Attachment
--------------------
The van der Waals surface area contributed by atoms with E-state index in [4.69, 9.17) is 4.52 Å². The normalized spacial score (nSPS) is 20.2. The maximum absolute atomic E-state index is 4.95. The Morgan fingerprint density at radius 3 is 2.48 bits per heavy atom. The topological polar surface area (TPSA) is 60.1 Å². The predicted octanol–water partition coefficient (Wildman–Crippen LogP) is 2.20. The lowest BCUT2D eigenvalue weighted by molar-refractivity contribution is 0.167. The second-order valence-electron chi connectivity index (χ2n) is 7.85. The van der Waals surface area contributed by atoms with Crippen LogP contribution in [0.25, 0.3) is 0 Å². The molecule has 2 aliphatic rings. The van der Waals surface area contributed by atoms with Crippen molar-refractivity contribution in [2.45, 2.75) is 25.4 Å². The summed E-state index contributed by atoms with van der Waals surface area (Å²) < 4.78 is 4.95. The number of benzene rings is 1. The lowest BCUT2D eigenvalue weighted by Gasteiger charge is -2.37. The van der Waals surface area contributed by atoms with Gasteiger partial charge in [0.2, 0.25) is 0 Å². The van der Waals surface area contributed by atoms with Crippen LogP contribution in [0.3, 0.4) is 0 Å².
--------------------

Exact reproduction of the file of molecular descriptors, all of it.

The van der Waals surface area contributed by atoms with E-state index in [4.69, 9.17) is 4.52 Å². The normalized spacial score (nSPS) is 20.2. The maximum absolute atomic E-state index is 4.95. The Morgan fingerprint density at radius 3 is 2.48 bits per heavy atom. The topological polar surface area (TPSA) is 60.1 Å². The predicted octanol–water partition coefficient (Wildman–Crippen LogP) is 2.20. The lowest BCUT2D eigenvalue weighted by molar-refractivity contribution is 0.167. The second-order valence-electron chi connectivity index (χ2n) is 7.85. The van der Waals surface area contributed by atoms with Crippen LogP contribution in [0.25, 0.3) is 0 Å². The molecule has 2 aliphatic rings. The van der Waals surface area contributed by atoms with Crippen molar-refractivity contribution in [2.45, 2.75) is 25.4 Å². The summed E-state index contributed by atoms with van der Waals surface area (Å²) < 4.78 is 4.95. The number of benzene rings is 1. The lowest BCUT2D eigenvalue weighted by Gasteiger charge is -2.37. The van der Waals surface area contributed by atoms with Gasteiger partial charge in [0.2, 0.25) is 0 Å². The van der Waals surface area contributed by atoms with Crippen LogP contribution in [0.3, 0.4) is 0 Å².